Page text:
Stephen Zarlenga and Ellen Hodgson Brown also call for the nationalization of the private banking system once the full losses on the banks' portfolios are recognized.[673][674][675][676][677] Ellen Hodgson Brown has repeatedly called for the creation of publicly-owned banks similar to the North Dakota model, where the interest earned by these state government-owned banks could be ploughed back into local economies financing public works and local government services instead of being sucked out of local communities into the major commercial banks.[678]
Brown also supported "QE2" - which she described as a necessary and desirable funding of government spending via money printing rather than by the indirect means of issuing of interest-bearing government bonds, which simply allows private bankers to profit from costless money creation.[679][680]
Many monetary reformers who call on the government to take back the money creation function from debt-supplying private for-profit banks also call for full reserve banking to remove the bank's alleged "embezzlement" and "counterfeiting" abilities.[681][186][682]
It should be noted that if Austrian claims that fractional reserve banking produces business cycles is correct, public ownership of banks will not stop periodic economic crises from occurring, unless very high reserve ratios are imposed on those publicly-owned banks.

[edit] Criticism of "Greenbacker" debt-free money issuance

In late 2010, Ellen Hodgson Brown and Austrian School commentator Gary North engaged in an intense debate over the direction of monetary reform, with gold-standard supporter Gary North accusing Brown of going down a path that inevitably leads to the economics of fascism and hyperinflation.[683][684] Government deficit spending funded with either paper money or compliant public bank lending is not a substitute for private consumption due to the inability of coercive goverment to invest rationally long-term, given the economic calculation problem inherent in socialized economies and the interests of governments and politicians being very different from the average consumer.[685] North argues that it is not possible to trust a coercive, non-market entity - government - to limit its spending in circumstances where pure fiat money is in the hands of politicians and that inflation, being an invisible tax, is much harder to resist than regular taxes. Greedy, corrupt, short-sighted politicians could buy off special interest groups to get elected and the general public could only watch on the sidelines as the purchasing power of their dollars steadily declines; this decline would be blamed on currency speculators and eventually foreign currencies (including "natural" monies such as gold and silver and copper) would have to be banned and confiscated from the public to ensure continued use of depreciating fiat.[686] The fundamental error of Brown's analysis, according to North, is that Brown expects the source of the problem - corrupt governments bought and paid for by bankers - to be the source of the solution. She calls for a move away from war spending, whilst recoginizing that the current fiat monetary system favors government spending on war.[687] To date, she has yet to reconcile these inconsistencies in her writings.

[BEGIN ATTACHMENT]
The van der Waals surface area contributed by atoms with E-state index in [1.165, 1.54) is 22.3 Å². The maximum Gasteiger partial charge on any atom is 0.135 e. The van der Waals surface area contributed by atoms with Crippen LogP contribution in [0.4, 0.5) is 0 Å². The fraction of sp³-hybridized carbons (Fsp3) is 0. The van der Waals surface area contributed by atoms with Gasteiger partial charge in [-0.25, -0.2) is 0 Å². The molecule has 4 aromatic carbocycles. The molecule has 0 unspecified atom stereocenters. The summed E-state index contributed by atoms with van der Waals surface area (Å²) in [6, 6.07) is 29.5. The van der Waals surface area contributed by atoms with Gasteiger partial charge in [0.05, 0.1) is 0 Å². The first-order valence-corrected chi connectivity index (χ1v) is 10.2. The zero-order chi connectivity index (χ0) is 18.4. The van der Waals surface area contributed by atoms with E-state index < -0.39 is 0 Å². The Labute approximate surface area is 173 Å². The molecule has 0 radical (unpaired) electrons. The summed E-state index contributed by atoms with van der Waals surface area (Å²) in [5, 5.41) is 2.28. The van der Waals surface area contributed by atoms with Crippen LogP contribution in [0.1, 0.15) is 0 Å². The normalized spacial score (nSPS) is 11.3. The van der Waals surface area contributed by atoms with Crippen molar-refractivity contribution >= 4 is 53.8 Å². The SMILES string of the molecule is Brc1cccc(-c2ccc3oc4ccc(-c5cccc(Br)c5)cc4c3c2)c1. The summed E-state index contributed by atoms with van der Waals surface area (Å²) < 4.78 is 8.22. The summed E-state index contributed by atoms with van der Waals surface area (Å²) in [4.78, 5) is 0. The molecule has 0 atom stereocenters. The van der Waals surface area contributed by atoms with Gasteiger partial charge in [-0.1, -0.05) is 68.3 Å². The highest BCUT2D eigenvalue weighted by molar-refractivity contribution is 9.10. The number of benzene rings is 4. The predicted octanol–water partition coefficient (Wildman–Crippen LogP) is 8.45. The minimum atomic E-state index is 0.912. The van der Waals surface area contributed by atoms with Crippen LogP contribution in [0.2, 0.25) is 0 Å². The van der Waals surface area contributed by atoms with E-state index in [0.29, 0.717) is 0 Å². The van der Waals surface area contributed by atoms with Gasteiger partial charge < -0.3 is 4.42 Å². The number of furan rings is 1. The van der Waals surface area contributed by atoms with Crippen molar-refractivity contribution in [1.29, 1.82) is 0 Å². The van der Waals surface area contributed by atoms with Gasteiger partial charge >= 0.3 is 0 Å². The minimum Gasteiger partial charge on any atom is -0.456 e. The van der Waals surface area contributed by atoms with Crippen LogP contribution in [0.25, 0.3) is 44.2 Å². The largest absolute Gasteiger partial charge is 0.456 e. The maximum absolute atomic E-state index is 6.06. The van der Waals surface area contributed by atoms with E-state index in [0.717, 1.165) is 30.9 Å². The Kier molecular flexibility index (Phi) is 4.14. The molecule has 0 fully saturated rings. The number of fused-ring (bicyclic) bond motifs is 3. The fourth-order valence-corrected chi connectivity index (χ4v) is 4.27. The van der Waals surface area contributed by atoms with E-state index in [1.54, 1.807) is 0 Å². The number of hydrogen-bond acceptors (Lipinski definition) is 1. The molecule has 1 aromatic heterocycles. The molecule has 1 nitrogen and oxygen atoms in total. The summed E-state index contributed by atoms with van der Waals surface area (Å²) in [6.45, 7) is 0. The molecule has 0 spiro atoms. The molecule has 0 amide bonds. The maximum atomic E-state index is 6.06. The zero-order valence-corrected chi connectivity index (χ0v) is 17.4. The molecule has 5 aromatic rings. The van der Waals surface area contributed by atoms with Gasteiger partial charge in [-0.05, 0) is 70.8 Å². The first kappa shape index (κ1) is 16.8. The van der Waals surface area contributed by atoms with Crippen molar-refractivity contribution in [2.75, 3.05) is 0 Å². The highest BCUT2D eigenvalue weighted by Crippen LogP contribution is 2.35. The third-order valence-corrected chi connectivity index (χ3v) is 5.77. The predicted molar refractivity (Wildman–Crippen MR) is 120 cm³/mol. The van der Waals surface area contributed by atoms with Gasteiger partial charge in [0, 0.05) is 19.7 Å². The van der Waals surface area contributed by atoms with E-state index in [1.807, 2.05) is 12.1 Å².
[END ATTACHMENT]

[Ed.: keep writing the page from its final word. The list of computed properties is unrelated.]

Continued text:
Mike Shedlock agrees with the abolition of fractional reserve banking, but criticizes the concept on similar grounds as North. Commenting on a bill to end the Fed introduced by Representative Dennis Kucinich, he wrote: "Neither sound money nor the free market comes from printing money into existence. Arguably the only thing worse than the Fed printing money out of thin air is Congress printing money out of thin air for the purpose of full employment and/or any other absurd ideas Congress has."[688]
Peter Schiff also believes getting rid of the Fed and returning money issuance to Congress would be worse than the current system.[689]
Austrians criticize leftists' inability to see that printing money and spending distort the capital structure and does not result in lasting economic growth.[690][691] They also avoid or ignore the fact that historically governments have often acted in their own self-interest and concentrated power in themselves and their corrupt associates and families rather than benignly ruling for the benefit of the populace and their long-term interests. Every sovereign - without exception - that has been given the unfettered power to print fiat money has eventually printed too much debt-free money and in the end had to ban competing currencies (such as foreign currency or metallic money), and face revolt, revolution, hyperinflation or other social catastrophe.

[edit] Debt-free money issuance: Support from free market Austrians